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Two-thirds of smartphone owners shop from their mobile devices

December 13, 2011

Two-thirds of smartphone owners shop from their mobile devices, study says

By Sandra M. Jones
Chicago Tribune


CHICAGO — When many Americans enter a store these days, they have three things: a wallet, a shopping list and a smartphone.

Until recently, smartphones did little more than help shoppers find a store location or take a photo of a product to share with friends. A few sophisticated shoppers showed off their shopping apps for checking inventory or comparing prices, but they were few and far between.

Not this year.

As mobile shopping activity increases, the pressure on physical stores to compete instantaneously with online retailers is growing.

Two-thirds of smartphone owners shop from their mobile devices, according to a report released Wednesday from Chicago-based digital research firm comScore Inc. And one of the most common shopping activities is comparing prices, a feature that threatens to take a cut out of bricks- and-mortar stores’ sales and profits.

“Mobile phones are empowering consumers to find the best prices on the things they want and to compare among merchants,” saidMark Donovan, a senior vice president at comScore. “We’ve been able to do that on a PC for a long time.”

Indeed, 30 percent of smartphone shoppers research product and price details from their cellphones, and 26 percent scan bar codes to compare prices among various retailers, comScore said. That figure is expected to grow as more shoppers rely on the smartphones as their personal shopping concierge.

The rapid pace at which consumers are latching onto price-comparison apps has caught most retailers off-guard. Only one-quarter of major retail chains offer their own mobile apps, and just over one-third of retail chains have a mobile website, according to online marketing firm Acquity Group.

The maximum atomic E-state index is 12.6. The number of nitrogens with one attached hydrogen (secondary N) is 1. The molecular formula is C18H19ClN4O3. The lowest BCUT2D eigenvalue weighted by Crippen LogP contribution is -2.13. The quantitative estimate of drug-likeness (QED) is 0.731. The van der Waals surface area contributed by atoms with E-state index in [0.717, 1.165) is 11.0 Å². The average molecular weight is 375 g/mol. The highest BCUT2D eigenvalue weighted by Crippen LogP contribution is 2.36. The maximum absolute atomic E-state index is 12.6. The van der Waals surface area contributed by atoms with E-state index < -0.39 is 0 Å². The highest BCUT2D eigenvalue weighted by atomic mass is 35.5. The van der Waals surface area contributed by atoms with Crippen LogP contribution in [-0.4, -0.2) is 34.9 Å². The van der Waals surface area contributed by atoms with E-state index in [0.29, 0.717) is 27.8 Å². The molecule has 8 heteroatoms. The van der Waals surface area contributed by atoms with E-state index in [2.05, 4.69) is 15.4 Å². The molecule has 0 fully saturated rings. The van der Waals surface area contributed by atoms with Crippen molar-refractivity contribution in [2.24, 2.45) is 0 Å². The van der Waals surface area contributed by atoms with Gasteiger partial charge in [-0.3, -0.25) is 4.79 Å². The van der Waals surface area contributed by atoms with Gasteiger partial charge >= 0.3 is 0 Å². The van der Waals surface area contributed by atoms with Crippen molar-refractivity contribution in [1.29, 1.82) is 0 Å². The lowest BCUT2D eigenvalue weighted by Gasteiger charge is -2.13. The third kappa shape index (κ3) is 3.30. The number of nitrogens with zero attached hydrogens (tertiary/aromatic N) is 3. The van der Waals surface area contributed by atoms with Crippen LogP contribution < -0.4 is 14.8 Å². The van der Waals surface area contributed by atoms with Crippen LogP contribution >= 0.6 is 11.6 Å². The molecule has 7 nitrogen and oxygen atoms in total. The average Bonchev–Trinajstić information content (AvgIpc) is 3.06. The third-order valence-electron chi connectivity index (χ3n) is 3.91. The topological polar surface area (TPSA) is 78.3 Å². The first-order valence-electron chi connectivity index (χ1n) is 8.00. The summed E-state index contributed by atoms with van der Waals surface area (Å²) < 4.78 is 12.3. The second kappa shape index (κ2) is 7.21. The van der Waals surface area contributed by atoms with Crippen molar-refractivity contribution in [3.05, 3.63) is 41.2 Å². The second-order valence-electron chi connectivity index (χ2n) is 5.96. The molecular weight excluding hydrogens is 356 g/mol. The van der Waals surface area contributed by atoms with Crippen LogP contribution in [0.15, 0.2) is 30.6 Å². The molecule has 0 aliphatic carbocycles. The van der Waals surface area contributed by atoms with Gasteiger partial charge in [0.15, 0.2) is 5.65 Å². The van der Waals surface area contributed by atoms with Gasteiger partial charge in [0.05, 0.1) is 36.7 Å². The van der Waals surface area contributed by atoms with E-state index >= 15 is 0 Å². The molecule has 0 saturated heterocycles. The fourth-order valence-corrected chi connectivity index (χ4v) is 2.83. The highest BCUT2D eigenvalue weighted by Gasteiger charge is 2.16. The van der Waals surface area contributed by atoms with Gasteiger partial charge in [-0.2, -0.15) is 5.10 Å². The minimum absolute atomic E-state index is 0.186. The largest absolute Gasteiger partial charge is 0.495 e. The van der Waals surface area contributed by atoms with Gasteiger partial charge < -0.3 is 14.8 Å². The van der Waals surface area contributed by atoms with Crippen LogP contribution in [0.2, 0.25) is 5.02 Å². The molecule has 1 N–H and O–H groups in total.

While retailers’ mobile acumen has improved from last year — when 12 percent had a mobile website and 7 percent offered apps — they still aren’t moving fast enough, said futurist Daniel Burrus, chief executive of Milwaukee-based Burrus Research and author of Flash Foresight.

Smartphones, or cellphones that access the Internet, make up 75 percent of all phones sold globally, Burrus said. And that number will approach 100 percent within the next two years, he predicted.

“For the first time in history, we have our primary computer with us at all times,” Burrus said. “Our smartphone is becoming our primary computer. Before that it was our laptop, before that it was our desktop, and before that it was the mainframe.

“This big shift is happening, and retailers need to wake up to it. It isn’t a fad.”

Amazon.comInc. raised the ante last week when, for the first time, the world’s biggest online retailer said it would give shoppers a 5 percent discount, up to $5, if they used Amazon’s Price Check app from a physical store. The deal was good only on Saturday and could be used on up to three qualifying items.

The Amazon Price Check promotion is just one more thorn in the side of brick-and-mortar retailers, who complain that Amazon already has an unfair price advantage because the online retailer isn’t required to charge sales tax.

Amazon isn’t the only company offering a price-comparison app. Apps such as eBay’s RedLaser, ShopSavvy and Google Shopper allow consumers to find price information online while shopping in physical stores. But Amazon’s promotion is likely to expose more smartphone users to the process.

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